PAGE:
The most important metric, from the company’s perspective of course, is ultimately the profitability of a marketing program. This holds whether it’s an in-house telemarketing program, a direct mail program, trade shows, SEO, a drip campaign, or an outsourced telemarketing campaign. Getting a positive return on their investment – a net positive cash flow – is what determines whether it was worth doing. And it also determines whether they can keep funding it.
Because of this, the quality of the leads matters as much as, if not more than, the quantity. We talked a bit about this in other articles, and we’ll have even more to say on the subject, but suffice to say that a good lead (defined often in extremely specific and objective ways,) is better than a bad lead. And, in fact, one good lead may be a whole lot better than many bad ones.
While we’re on the subject of economics, let’s consider the impact of a bad lead where, in addition to wasting time and money producing it, there is also some field sales expense associated with following it up. And if you include the cost of an airline ticket and maybe hotel accommodations, you could be talking about a lot of money.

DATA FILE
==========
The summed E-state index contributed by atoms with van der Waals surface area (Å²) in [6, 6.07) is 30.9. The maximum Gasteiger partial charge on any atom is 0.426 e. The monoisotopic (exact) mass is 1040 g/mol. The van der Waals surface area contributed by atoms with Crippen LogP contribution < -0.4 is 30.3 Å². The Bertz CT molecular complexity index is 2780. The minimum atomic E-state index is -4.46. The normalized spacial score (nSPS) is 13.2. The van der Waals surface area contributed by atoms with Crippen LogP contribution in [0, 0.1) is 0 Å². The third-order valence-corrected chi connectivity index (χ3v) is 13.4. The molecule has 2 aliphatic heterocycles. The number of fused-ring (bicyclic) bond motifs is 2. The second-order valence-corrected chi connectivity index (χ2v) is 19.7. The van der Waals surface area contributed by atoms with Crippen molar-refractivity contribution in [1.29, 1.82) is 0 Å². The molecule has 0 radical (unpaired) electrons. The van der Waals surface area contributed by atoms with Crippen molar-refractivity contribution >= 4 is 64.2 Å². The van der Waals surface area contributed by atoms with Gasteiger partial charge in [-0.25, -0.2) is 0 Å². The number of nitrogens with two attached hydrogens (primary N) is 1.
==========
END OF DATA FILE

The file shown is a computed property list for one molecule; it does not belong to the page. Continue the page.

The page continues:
There is also opportunity cost, and time wasted on a bad lead, which can both be more than the cost of the lead itself and the sales expense.
So, while it may be true that sales (or any form of marketing,) is a numbers game; such an assertion assumes that the leads are of a certain quality, otherwise the economics fail completely. The better is the quality of the appointment (usually determined by the intensity of the need, the relationship created, etc.,) the greater is the chance that you will make money.
This deliberately ignores the not inconsequential impact of margin for the sake of simplicity, however, as the profit margin on a product will also have an effect on the profitability of the campaign. For example, if it costs $100 to generate a lead and you get a 10% close rate (ignoring sales expense to keep things simple,) then your cost of sales is $1,000. If the margin on the product is more than $1,000 (e.g., the product sells for $2,500, and costs no more than $1,500 to make,) you win. If it’s less, you lose. Of course, if you can improve the close rate, you can potentially achieve profitability. And it is sometimes easier to improve the close rate than to reduce the cost-per-appointment. But the point is that you must measure the right things.